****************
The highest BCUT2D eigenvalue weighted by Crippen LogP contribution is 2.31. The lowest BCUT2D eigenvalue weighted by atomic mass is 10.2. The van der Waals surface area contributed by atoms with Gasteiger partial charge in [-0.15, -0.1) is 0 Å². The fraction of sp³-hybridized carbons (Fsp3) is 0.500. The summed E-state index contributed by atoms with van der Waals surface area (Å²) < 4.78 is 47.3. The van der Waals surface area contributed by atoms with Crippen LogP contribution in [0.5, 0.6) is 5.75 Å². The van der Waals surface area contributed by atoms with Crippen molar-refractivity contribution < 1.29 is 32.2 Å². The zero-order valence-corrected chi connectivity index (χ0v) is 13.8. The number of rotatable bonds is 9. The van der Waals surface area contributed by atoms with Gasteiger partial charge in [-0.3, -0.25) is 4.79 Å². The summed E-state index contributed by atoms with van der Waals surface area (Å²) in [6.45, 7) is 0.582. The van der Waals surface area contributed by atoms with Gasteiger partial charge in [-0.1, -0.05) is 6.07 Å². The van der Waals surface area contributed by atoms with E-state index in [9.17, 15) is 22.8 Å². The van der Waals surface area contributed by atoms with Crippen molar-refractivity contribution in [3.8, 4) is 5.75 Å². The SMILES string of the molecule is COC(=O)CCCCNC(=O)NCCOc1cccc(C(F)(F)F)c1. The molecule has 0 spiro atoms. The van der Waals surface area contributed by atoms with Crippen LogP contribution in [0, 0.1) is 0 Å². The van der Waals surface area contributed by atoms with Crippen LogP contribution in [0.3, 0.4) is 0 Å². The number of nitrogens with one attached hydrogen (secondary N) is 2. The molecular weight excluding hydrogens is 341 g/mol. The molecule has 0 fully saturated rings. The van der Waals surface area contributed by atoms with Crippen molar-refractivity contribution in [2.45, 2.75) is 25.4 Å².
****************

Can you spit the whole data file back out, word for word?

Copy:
The highest BCUT2D eigenvalue weighted by Crippen LogP contribution is 2.31. The lowest BCUT2D eigenvalue weighted by atomic mass is 10.2. The van der Waals surface area contributed by atoms with Gasteiger partial charge in [-0.15, -0.1) is 0 Å². The fraction of sp³-hybridized carbons (Fsp3) is 0.500. The summed E-state index contributed by atoms with van der Waals surface area (Å²) < 4.78 is 47.3. The van der Waals surface area contributed by atoms with Crippen LogP contribution in [0.5, 0.6) is 5.75 Å². The van der Waals surface area contributed by atoms with Crippen molar-refractivity contribution < 1.29 is 32.2 Å². The zero-order valence-corrected chi connectivity index (χ0v) is 13.8. The number of rotatable bonds is 9. The van der Waals surface area contributed by atoms with Gasteiger partial charge in [-0.3, -0.25) is 4.79 Å². The summed E-state index contributed by atoms with van der Waals surface area (Å²) in [6.45, 7) is 0.582. The van der Waals surface area contributed by atoms with Gasteiger partial charge in [-0.1, -0.05) is 6.07 Å². The van der Waals surface area contributed by atoms with E-state index in [9.17, 15) is 22.8 Å². The van der Waals surface area contributed by atoms with Crippen molar-refractivity contribution in [3.8, 4) is 5.75 Å². The SMILES string of the molecule is COC(=O)CCCCNC(=O)NCCOc1cccc(C(F)(F)F)c1. The molecule has 0 spiro atoms. The van der Waals surface area contributed by atoms with Crippen LogP contribution in [0, 0.1) is 0 Å². The van der Waals surface area contributed by atoms with Crippen LogP contribution in [0.3, 0.4) is 0 Å². The number of nitrogens with one attached hydrogen (secondary N) is 2. The molecular weight excluding hydrogens is 341 g/mol. The molecule has 0 fully saturated rings. The van der Waals surface area contributed by atoms with Crippen molar-refractivity contribution in [2.45, 2.75) is 25.4 Å².